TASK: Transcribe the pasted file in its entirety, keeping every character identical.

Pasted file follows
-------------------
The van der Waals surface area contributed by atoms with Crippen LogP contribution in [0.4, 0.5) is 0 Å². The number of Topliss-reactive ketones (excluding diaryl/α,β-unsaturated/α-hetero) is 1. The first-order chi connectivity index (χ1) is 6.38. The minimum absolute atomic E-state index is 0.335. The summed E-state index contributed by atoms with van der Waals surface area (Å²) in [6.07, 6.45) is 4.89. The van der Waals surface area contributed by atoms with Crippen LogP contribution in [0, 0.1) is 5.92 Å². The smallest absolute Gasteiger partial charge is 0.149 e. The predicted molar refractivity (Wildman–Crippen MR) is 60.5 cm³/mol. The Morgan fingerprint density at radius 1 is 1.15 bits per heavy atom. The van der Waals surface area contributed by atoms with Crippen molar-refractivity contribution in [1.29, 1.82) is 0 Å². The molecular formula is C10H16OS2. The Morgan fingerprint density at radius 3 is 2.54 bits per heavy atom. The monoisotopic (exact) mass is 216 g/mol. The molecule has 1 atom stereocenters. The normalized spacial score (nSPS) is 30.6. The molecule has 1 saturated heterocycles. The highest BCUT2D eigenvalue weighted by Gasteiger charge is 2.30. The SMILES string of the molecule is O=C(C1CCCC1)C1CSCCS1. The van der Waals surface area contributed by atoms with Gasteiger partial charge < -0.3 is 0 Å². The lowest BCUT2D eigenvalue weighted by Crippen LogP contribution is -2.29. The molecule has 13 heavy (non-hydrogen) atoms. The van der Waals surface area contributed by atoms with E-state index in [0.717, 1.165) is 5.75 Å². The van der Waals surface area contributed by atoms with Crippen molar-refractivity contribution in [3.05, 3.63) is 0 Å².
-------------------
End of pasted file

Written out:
The van der Waals surface area contributed by atoms with Crippen LogP contribution in [0.4, 0.5) is 0 Å². The number of Topliss-reactive ketones (excluding diaryl/α,β-unsaturated/α-hetero) is 1. The first-order chi connectivity index (χ1) is 6.38. The minimum absolute atomic E-state index is 0.335. The summed E-state index contributed by atoms with van der Waals surface area (Å²) in [6.07, 6.45) is 4.89. The van der Waals surface area contributed by atoms with Crippen LogP contribution in [0, 0.1) is 5.92 Å². The smallest absolute Gasteiger partial charge is 0.149 e. The predicted molar refractivity (Wildman–Crippen MR) is 60.5 cm³/mol. The Morgan fingerprint density at radius 1 is 1.15 bits per heavy atom. The van der Waals surface area contributed by atoms with Crippen molar-refractivity contribution in [1.29, 1.82) is 0 Å². The molecular formula is C10H16OS2. The Morgan fingerprint density at radius 3 is 2.54 bits per heavy atom. The monoisotopic (exact) mass is 216 g/mol. The molecule has 1 atom stereocenters. The normalized spacial score (nSPS) is 30.6. The molecule has 1 saturated heterocycles. The highest BCUT2D eigenvalue weighted by Gasteiger charge is 2.30. The SMILES string of the molecule is O=C(C1CCCC1)C1CSCCS1. The van der Waals surface area contributed by atoms with Gasteiger partial charge < -0.3 is 0 Å². The lowest BCUT2D eigenvalue weighted by Crippen LogP contribution is -2.29. The molecule has 13 heavy (non-hydrogen) atoms. The van der Waals surface area contributed by atoms with E-state index in [0.717, 1.165) is 5.75 Å². The van der Waals surface area contributed by atoms with Crippen molar-refractivity contribution in [3.05, 3.63) is 0 Å².